How? Well, sin is being redefined – we don’t actually use the word sin in our culture anymore. Because, inherent in the word sin is the idea of moral transgression against God ultimately, and others generally. It’s a strong word with implications of accountability to a God – and so we don’t use it – it’s offensive. We hide it. What used to be defined as sin is now called a mistake, a blunder, an error in judgment – or worse, my rights – don’t tell me what you think is right and wrong. You have your truth, I have mine.
Who’s to say you’re right? As if rights make right. If we hold an objection to certain behaviors and call it sin, we are intolerant. Bigoted. Phobic.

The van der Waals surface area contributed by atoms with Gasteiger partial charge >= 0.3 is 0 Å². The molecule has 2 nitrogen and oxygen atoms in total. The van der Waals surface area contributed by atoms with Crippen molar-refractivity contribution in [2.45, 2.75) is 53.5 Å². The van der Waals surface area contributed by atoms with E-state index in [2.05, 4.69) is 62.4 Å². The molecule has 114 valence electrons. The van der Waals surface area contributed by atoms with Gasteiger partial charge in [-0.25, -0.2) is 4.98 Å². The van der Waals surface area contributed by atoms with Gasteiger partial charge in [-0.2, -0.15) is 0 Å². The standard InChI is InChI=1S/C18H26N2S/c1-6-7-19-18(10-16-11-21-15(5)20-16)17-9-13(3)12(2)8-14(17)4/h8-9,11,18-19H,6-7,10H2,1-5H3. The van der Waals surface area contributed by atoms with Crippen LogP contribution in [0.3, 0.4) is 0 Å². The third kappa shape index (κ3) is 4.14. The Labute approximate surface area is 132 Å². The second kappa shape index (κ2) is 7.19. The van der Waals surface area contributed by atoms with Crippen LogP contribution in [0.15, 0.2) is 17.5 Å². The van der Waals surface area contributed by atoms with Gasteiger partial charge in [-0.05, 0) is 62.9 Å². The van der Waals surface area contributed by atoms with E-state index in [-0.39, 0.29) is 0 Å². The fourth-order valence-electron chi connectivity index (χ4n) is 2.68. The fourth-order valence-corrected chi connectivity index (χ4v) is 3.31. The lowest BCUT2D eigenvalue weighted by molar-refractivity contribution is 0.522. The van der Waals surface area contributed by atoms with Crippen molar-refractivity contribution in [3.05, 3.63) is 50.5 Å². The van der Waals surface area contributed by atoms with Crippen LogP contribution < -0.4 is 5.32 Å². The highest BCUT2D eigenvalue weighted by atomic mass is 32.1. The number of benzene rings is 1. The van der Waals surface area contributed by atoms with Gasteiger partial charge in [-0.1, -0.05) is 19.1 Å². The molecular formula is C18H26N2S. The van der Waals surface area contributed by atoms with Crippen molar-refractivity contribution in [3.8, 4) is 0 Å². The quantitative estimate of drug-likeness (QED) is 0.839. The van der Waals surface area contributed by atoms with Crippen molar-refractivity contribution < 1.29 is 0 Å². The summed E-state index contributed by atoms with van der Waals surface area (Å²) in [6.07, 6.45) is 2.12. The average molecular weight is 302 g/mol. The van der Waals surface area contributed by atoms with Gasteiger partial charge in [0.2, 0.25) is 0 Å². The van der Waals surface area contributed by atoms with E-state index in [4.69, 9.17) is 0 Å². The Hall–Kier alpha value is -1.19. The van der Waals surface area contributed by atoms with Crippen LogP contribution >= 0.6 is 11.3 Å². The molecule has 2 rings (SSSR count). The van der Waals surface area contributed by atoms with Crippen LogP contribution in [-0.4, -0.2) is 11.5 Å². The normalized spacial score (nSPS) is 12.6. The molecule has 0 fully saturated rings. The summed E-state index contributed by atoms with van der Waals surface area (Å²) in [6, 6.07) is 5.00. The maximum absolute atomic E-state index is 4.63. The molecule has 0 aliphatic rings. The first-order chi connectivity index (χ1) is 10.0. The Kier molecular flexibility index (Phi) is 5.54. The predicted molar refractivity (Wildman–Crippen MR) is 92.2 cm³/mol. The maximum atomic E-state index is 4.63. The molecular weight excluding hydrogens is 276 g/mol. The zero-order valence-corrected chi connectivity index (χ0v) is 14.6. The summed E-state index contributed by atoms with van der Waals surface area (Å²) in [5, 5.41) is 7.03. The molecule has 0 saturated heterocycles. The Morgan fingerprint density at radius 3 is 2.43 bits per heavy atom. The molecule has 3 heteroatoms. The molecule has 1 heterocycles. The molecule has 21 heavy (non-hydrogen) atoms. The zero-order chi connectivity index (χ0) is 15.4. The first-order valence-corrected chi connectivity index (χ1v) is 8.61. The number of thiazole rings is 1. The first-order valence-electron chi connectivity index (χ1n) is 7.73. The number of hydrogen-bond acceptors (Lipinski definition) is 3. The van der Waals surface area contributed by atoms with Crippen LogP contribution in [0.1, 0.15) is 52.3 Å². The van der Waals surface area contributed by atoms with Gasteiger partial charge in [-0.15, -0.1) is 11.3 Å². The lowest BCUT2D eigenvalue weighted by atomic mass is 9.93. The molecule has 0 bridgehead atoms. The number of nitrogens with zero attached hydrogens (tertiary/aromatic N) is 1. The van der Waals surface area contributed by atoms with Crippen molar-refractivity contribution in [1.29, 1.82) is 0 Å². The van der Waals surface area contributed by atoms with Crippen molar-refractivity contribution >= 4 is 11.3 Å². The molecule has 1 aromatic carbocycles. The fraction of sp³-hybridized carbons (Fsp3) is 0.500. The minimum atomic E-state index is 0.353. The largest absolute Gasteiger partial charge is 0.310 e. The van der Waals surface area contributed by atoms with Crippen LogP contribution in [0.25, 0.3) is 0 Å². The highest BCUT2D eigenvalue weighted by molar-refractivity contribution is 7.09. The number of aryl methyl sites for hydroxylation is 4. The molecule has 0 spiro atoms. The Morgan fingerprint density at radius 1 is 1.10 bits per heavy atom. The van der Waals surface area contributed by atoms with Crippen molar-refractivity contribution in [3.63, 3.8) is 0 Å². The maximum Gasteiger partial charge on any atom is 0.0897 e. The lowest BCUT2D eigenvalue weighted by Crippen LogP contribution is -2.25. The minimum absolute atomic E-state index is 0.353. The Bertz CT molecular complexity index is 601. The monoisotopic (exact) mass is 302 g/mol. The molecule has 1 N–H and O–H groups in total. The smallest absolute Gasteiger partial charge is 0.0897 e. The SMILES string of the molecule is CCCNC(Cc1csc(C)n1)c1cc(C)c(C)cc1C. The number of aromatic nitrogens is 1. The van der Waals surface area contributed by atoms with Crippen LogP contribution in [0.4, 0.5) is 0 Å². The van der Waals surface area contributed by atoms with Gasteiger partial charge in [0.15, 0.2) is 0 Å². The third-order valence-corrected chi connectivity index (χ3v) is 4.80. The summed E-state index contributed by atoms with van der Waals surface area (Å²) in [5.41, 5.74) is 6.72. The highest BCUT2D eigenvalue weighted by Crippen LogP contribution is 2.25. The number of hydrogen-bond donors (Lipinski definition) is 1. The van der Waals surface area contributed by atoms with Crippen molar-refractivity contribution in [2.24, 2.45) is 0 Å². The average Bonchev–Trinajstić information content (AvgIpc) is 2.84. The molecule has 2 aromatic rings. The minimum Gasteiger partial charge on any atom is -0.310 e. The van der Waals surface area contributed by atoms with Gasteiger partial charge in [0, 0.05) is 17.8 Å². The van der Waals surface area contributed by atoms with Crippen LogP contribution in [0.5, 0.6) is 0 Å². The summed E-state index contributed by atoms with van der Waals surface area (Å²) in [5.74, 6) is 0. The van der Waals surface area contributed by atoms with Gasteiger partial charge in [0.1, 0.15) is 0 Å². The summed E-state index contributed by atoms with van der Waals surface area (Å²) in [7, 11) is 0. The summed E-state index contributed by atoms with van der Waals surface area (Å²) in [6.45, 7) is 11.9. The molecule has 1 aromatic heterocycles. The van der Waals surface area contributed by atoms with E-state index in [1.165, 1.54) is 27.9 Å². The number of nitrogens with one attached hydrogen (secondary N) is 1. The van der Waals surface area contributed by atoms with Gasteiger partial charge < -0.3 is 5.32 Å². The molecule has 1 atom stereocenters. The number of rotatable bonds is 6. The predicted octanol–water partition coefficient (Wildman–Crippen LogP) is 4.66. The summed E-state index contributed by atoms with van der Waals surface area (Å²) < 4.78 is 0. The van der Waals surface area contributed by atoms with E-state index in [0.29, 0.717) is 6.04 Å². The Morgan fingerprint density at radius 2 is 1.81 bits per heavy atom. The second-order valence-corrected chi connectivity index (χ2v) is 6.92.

Isaiah 5 said it this way, “Woe to those who call evil good, and good evil; who substitute darkness for light and light for darkness; who substitute bitter for sweet and sweet for bitter.”
Paul said it this way in Romans 1:
28 And just as they did not see fit to acknowledge God any longer, God gave them over to a depraved mind, to do those things which are not proper,
29 being filled with all unrighteousness, wickedness, greed, evil; full of envy, murder, strife, deceit, malice; they are gossips,
30 slanderers, haters of God, insolent, arrogant, boastful, inventors of evil, disobedient to parents,
31 without understanding, untrustworthy, unloving, unmerciful;
32 and although they know the ordinance of God, that those who practice such things are worthy of death, they not only do the same, but also give hearty approval to those who practice them.
Way to go – way to stand up for your rights. There is a standard outside us individually and collectively – and that standard is God, who is light.